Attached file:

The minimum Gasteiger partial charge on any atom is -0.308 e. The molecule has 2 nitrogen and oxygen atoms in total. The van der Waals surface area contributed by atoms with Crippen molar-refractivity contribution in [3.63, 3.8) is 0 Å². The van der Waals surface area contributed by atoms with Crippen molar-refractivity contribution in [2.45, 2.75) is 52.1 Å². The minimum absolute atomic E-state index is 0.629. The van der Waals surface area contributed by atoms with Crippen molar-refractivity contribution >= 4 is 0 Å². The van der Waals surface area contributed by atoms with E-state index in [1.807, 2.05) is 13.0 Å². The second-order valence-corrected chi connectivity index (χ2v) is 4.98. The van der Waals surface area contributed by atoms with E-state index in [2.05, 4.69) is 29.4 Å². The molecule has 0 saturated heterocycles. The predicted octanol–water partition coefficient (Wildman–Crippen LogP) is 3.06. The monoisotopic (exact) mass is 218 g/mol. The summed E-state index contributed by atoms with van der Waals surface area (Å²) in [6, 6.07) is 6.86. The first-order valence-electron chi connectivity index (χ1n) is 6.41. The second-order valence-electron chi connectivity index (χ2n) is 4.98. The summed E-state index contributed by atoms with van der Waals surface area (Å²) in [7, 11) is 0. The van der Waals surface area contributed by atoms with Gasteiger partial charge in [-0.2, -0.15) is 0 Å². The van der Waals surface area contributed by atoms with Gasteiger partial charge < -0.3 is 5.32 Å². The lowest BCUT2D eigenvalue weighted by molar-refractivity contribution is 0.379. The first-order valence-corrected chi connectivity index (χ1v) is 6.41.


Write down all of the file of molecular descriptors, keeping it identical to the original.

The minimum Gasteiger partial charge on any atom is -0.308 e. The molecule has 2 nitrogen and oxygen atoms in total. The van der Waals surface area contributed by atoms with Crippen molar-refractivity contribution in [3.63, 3.8) is 0 Å². The van der Waals surface area contributed by atoms with Crippen molar-refractivity contribution in [2.45, 2.75) is 52.1 Å². The minimum absolute atomic E-state index is 0.629. The van der Waals surface area contributed by atoms with Crippen molar-refractivity contribution >= 4 is 0 Å². The van der Waals surface area contributed by atoms with E-state index in [1.807, 2.05) is 13.0 Å². The second-order valence-corrected chi connectivity index (χ2v) is 4.98. The van der Waals surface area contributed by atoms with E-state index in [2.05, 4.69) is 29.4 Å². The molecule has 0 saturated heterocycles. The predicted octanol–water partition coefficient (Wildman–Crippen LogP) is 3.06. The monoisotopic (exact) mass is 218 g/mol. The summed E-state index contributed by atoms with van der Waals surface area (Å²) in [6, 6.07) is 6.86. The first-order valence-electron chi connectivity index (χ1n) is 6.41. The second-order valence-electron chi connectivity index (χ2n) is 4.98. The summed E-state index contributed by atoms with van der Waals surface area (Å²) in [7, 11) is 0. The van der Waals surface area contributed by atoms with Gasteiger partial charge in [-0.2, -0.15) is 0 Å². The van der Waals surface area contributed by atoms with Gasteiger partial charge < -0.3 is 5.32 Å². The lowest BCUT2D eigenvalue weighted by molar-refractivity contribution is 0.379. The first-order valence-corrected chi connectivity index (χ1v) is 6.41.